The Egyptian historian Manetho, who lived in the third century BCE, documented the story of the expulsion of the Hyksos, dated to 1570 BCE…Much more reliable than Manetho is a 16th century BCE Egyptian source which describes the deeds of Ahmose I of the 18th Egyptian dynasty, who conquered Avaris and expelled the remaining Hyksos to their central fortifications in Southern Canaan — Sharuhen near Gaza — which he also conquered after a siege. Tel Al-Daba’a was abandoned in the middle of the 16th century BCE, and its abandonment signaled the end of Canaanite influence in the Egyptian delta…Independent archeological and historical sources speak of Semitic emigrations from Canaan to Egypt, and of their forced expulsion by the Egyptians. This basic description parallels the Scriptural story of the exodus from Egypt…The expulsion of the Hyksos is dated to circa 1570 BCE (in contrast to the Scriptural date of 1440 BCE). (pp. 69-71)
The city Pi Ramses was built in the days of the great Egyptian king Ramses II, who reigned 179-1213 BCE (pg. 71).
The first mention of Israel is at the end of the 13th century BCE (1207). Pharaoh Merneptah — son of Ramses II — in his campaign destroyed a group named Israel: “Israel is laid waste, his seed is not” (pg. 71).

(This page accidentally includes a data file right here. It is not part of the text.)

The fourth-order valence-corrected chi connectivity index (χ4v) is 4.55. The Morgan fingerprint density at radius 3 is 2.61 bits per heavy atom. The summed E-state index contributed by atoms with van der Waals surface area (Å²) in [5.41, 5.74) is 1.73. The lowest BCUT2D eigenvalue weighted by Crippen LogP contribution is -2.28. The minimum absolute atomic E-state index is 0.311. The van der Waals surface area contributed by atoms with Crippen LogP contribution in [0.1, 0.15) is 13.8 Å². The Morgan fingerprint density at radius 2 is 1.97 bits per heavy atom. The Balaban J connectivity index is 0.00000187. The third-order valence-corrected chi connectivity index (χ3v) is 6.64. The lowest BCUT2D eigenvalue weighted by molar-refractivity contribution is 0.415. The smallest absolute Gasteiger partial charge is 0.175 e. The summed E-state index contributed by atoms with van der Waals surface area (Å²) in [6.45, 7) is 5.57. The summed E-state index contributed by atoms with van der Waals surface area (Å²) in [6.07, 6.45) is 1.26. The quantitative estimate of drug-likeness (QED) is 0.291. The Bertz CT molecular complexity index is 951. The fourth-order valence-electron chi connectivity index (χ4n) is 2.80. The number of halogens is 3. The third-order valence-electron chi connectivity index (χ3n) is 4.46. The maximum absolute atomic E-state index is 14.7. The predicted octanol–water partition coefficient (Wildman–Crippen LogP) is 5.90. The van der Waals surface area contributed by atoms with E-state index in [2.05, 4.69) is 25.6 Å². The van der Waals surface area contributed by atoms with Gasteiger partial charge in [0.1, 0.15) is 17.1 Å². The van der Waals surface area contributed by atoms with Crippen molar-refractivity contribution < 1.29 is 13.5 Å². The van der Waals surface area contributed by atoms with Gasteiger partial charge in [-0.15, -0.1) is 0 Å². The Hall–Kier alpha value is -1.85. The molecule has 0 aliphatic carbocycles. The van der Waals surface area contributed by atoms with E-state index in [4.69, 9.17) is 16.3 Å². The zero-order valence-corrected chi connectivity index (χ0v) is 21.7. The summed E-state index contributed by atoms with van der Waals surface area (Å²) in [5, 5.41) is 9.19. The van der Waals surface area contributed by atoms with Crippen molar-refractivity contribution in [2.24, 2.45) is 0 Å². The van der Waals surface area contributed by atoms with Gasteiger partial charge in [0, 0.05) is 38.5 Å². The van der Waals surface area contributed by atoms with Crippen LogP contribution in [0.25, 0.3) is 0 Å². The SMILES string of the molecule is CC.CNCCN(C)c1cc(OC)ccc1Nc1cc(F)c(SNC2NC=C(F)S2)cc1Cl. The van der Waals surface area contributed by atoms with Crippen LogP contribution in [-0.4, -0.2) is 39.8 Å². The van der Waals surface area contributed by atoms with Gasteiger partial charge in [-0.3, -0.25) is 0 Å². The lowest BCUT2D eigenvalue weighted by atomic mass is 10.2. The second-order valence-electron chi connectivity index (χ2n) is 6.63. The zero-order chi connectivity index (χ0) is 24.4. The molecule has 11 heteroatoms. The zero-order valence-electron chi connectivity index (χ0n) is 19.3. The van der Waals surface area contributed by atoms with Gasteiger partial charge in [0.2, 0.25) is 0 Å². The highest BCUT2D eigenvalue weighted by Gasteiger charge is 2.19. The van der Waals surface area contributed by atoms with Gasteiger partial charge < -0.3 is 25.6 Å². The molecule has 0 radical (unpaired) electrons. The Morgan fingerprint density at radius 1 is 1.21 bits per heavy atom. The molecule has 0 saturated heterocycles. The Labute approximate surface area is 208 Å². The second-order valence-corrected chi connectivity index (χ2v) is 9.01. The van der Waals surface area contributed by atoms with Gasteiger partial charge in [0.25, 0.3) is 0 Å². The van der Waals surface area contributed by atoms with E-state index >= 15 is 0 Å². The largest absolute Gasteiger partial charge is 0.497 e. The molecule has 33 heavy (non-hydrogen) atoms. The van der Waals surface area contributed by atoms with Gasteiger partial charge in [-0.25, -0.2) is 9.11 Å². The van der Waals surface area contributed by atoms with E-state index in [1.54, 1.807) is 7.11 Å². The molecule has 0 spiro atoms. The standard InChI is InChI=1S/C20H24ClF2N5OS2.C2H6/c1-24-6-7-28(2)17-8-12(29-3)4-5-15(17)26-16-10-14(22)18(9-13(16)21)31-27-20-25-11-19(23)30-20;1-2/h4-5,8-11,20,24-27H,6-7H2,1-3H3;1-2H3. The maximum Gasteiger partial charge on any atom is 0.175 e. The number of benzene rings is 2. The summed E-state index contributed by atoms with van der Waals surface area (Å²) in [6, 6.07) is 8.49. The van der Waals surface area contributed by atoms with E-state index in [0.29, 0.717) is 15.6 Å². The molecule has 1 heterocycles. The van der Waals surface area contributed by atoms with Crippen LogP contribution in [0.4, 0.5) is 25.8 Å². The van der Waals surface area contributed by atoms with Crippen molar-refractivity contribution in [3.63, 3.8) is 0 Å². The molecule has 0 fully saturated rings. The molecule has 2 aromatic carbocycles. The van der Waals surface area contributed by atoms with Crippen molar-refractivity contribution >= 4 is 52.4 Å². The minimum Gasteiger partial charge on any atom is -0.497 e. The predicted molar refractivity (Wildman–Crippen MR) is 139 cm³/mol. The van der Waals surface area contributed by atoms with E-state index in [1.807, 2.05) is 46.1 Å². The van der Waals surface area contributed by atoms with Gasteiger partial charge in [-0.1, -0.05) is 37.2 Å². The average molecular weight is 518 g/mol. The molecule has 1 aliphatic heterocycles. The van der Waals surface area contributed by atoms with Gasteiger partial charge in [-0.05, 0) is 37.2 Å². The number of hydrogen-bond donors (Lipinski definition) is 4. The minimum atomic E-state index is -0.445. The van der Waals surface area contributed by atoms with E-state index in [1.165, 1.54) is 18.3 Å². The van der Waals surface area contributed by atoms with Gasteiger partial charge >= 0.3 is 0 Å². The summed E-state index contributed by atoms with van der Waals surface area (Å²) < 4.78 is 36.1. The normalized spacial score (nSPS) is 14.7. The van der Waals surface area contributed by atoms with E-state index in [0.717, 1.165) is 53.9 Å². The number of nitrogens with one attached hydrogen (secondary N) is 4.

There are no findings which can be connected to a separate alien ethnic group which lived in the eastern delta in the 13th century (pg. 73).
The Israelites’ wandering in the desert for 40 years:
Repeated excavations and studies which have been conducted throughout the area (Kadesh Barnea, the northern Sinai peninsula) have not uncovered a shred of proof for activity in the Late Bronze Age (1550-1150), not even a solitary pottery shard (pg. 76). The story of the Israelites’ 40 year wanderings in the desert is just a legend.
The Canaanite king of Arad dwelt in the Negev: After the death of Aaron, when the Children of Israel were in the desert, there is a story which seems artificial and lacking any connection to the narrative sequence. Ibn Ezra brings the opinion of many, that this section was written by Joshua. This section tells the story of the king of Arad, who fought the Israelites: “When the Canaanite, king of Arad, who dwelt in the Negev, learned that Israel was coming by way of Atharim, he engaged Israel in battle and took some of them captive” (Numbers 21:1).